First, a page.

May 3 Prospect Watch: Stroman, Meyer ready to help at MLB level
Both the Blue Jays and Twins have a potential impact starting pitcher waiting to get the call in Triple-A.
Because it's not fair to highlight Red Sox 2B Mookie Betts and Dodgers OF Joc Pederson every week -- they both continue to knock the ball all over the park, in case you're wondering -- this week's Prospect Watch features a heavy dose of pitchers. Here are three potential big leaguers who are on the rise and three who have hit a bump in the road.
3B Joey Gallo, Rangers: Gallo, 20, is one of the most fascinating prospects in the minors. He has enormous raw power from the left side of the plate -- 40 home runs in 111 games last season and 72 homers in 195 career games since being the 39th overall pick in the 2012 draft -- and enough speed to steal the occasional base, but he struggles to make consistent contact and had 280 strikeouts in 837 career plate appearances (3.5 percent). That is way, way too many for a guy who has yet to escape Single-A ball. Gallo has already mashed 10 homers this season and so far he's cut down on his strikeouts as well, going into Friday's game with 30 in 110 plate appearances (27.3 percent). It's a small sample, yes, but strikeout rate is one of the very first things to stabilize, usually around 60 plate appearances or so. Gallo is not particularly close to helping the Rangers at the MLB level, but he boasts mammoth power in an age where power is hard to find. Now that he seems to be cutting down on his strikeouts, he could emerge as one of the game's top overall prospects.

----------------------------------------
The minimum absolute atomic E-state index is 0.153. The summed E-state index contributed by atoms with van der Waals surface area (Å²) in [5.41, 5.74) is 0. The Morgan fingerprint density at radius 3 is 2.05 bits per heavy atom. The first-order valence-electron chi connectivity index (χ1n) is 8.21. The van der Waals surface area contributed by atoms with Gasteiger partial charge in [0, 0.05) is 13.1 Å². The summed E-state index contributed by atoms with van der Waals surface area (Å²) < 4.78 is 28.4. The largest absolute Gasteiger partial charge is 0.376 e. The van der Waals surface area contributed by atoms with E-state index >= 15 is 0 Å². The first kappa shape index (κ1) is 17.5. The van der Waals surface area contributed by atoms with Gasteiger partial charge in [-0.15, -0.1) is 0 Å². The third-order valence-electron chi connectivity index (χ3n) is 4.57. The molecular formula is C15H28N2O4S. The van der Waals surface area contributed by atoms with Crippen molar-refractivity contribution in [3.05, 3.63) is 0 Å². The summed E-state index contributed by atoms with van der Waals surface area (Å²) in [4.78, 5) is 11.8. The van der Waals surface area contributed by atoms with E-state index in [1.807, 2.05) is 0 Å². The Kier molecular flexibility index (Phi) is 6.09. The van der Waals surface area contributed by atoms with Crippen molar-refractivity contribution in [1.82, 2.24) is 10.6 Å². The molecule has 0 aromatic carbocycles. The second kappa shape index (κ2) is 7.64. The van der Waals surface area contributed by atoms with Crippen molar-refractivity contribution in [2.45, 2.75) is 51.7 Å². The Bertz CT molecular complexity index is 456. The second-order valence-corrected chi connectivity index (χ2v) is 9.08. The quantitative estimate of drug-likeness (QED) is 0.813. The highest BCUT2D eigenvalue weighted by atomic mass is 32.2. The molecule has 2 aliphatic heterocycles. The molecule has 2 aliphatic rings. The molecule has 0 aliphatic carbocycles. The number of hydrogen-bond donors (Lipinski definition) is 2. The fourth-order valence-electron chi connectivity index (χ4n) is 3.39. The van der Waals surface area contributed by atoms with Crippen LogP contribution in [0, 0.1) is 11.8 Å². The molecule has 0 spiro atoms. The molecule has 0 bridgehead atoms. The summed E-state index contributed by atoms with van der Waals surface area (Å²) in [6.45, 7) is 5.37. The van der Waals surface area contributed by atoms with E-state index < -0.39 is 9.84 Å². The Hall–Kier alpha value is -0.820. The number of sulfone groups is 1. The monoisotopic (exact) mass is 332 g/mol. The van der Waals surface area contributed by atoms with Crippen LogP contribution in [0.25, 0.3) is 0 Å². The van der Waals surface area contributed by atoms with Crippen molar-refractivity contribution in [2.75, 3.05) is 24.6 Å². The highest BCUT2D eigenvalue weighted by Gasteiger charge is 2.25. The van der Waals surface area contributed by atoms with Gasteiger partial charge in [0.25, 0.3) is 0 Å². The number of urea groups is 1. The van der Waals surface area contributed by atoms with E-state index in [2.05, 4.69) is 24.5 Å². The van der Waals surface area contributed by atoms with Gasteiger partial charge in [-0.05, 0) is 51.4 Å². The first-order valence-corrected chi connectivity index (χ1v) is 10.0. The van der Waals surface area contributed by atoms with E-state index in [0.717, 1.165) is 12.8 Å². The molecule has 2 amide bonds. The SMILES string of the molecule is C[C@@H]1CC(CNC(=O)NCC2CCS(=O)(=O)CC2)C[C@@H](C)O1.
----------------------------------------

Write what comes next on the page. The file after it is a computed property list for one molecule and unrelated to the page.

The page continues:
RHP Alex Meyer, Twins: Acquired from the Nationals in the Denard Span trade, the 24-year-old Meyer's last two starts have been damn near identical: 6 IP, 3 H, 0 R, 3 BB, 11 K and 6 IP, 2 H, 0 R, 0 ER, 3 BB, 11 K. It's clear now the shoulder issue that cost him two months of last season is in the past and he continues to deliver high-90s fastballs with two good offspeed pitches in his curveball and changeup. Meyer is physically huge (listed at 6-foot-9 and 220 pounds) and it can take tall pitchers a long time to learn how to control their long limbs, but he seems to have it figures out right now. He figures to make his big league debut at some point this summer, and, considering how poorly the MLB staff has performed, Meyer could emerge as the club's top starter in short order, a la Sonny Gray last season. (Gray is definitely on the opposite end of the size scale).